Renovation and Expansion of existing facilities:
Midland Valley High School
Hammond Hill Elementary School
Belvedere Elementary School
Millbrook Elementary School
Constructing and equipping new facilities:
A new elementary school and a new middle school sharing a common
campus site location and sharing the utilization of certain common
facilities as may be practicable, to be located between Graniteville
and North Augusta?
If the voter wishes to vote in favor of the question, fill in the oval next to “In favor of the question;” if the voter wishes to vote against the question, fill in the oval next to the words, “Opposed to the question.”
In favor of the question /yes
Opposed to the question /no
Interested In More Info?
School and district leaders and board members are presenting factual information to the community related to the scope of projects, facility needs, and school renovation and construction financing.
To schedule an informational session or to find out more information, please contact District Communications Director Merry Glenne Piccolino at (803) 641-2639 or via email at firstname.lastname@example.org.
The ballot question states the request of a principal amount not exceeding $90 million. The District will not be borrowing the money interest-free, but will be paying interest just as someone does with their own mortgage. Interest has been projected and was included in the cost to taxpayers of the $90 million bond referendum, if the bond is approved. The cost to taxpayers, with interest, is $20/year/$100,000 home on a primary residence for 20 years (4% tax base); $30/year/$100K property (6% tax base). The bond, if approved, is a tax on all property (homes, cars, etc.). For additional information on interest rates and an example of how that relates to a home mortgage, please see the Interest/Amortization Information on the left.
That Couldn't Be True - It's Not!
We've heard and seen misrepresentations of the facts surrounding school facility financing lately. Maybe you have too? In our efforts to provide factual information to voters to allow them to make informed decisions about their community, we'll address false information (such as the untrue claim that our District is sending money to support the Greenjackets' new baseball field) with fact and artifacts right here.
Funding Sources For School Facilities, Construction & Renovation
Aiken County Public Schools, like all school districts in South Carolina (except districts connected with the Abbeville decision), receives no funding from the state or federal government for the upkeep, maintenance and construction of schools. School maintenance and construction funds are a “local” responsibility. In Aiken, cyclic maintenance, improvements, additions, renovations, repairs and building construction have been addressed using the following funding mechanisms breifly described below.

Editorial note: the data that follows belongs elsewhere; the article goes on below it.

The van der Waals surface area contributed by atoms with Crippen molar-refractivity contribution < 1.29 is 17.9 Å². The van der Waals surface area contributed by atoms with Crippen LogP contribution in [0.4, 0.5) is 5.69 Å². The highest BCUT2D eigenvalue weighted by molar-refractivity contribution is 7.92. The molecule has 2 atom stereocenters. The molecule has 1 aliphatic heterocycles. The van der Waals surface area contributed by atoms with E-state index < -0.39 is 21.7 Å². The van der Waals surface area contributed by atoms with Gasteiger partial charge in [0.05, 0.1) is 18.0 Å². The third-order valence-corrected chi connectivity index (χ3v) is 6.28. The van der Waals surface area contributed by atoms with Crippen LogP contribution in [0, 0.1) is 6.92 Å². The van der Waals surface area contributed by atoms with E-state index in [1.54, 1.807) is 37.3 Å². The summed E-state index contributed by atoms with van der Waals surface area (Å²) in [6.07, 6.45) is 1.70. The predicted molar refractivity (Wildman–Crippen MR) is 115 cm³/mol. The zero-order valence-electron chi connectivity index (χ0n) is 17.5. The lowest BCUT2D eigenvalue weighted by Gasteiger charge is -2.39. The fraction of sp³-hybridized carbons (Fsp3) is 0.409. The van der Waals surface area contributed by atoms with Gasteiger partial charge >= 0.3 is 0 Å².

The District issues bonds on an annual basis for building upkeep and repair. Bond issuance is limited to 8% of the Aiken County tax base & generates approximately $18 million per year. Approximately 40% is used for upkeep and repair to existing facilities and approximately 60% has been allocated for new construction (new construction funds obligated to work in conjunction with One Cent Sales Tax Projects through 2024).
Using 8% funds as the funding mechanism, the facility needs on the Bond Referendum would begin to be addressed in 2024 and take more than 10 years to complete (estimated completion in 2037).
ONE CENT SALES TAX
In November 2014, Aiken County voted in favor of a one cent sales tax on most purchases. The One Cent Sales Tax works in conjunction with 8% funds to support five voter-approved school construction projects (Leavelle McCampbell Middle School, North Augusta High School, Aiken High, Ridge Spring-Monetta K-12 Campus, and The Aiken County Career & Technology Center, if funding is available). The tax is estimated to generate $188 million total over its 10 year life cycle.
The tax began on March 1, 2015 and continues for 10 years. It does not automatically renew and voters may have the option to renew the sales tax supporting new projects at the end of its life cycle.
If voters supported a sales tax renewal, and a potential sales tax renewal is favored as the funding source for these facility needs, March 2025 would be the earliest date that project construction could begin.
Another option for school facility funding is through a Bond Referendum. The last successful bond referendum benefiting school facilities in Aiken County was in the year 1976, when South Aiken, Silver Bluff and Midland Valley were built. Aiken County will have the opportunity to vote on a Bond Referendum on May 1, 2018.
If the community supported the use of a bond referendum as the funding mechanism for these facility project needs, construction could begin for the six projects in 2019 and are estimated to complete by 2022.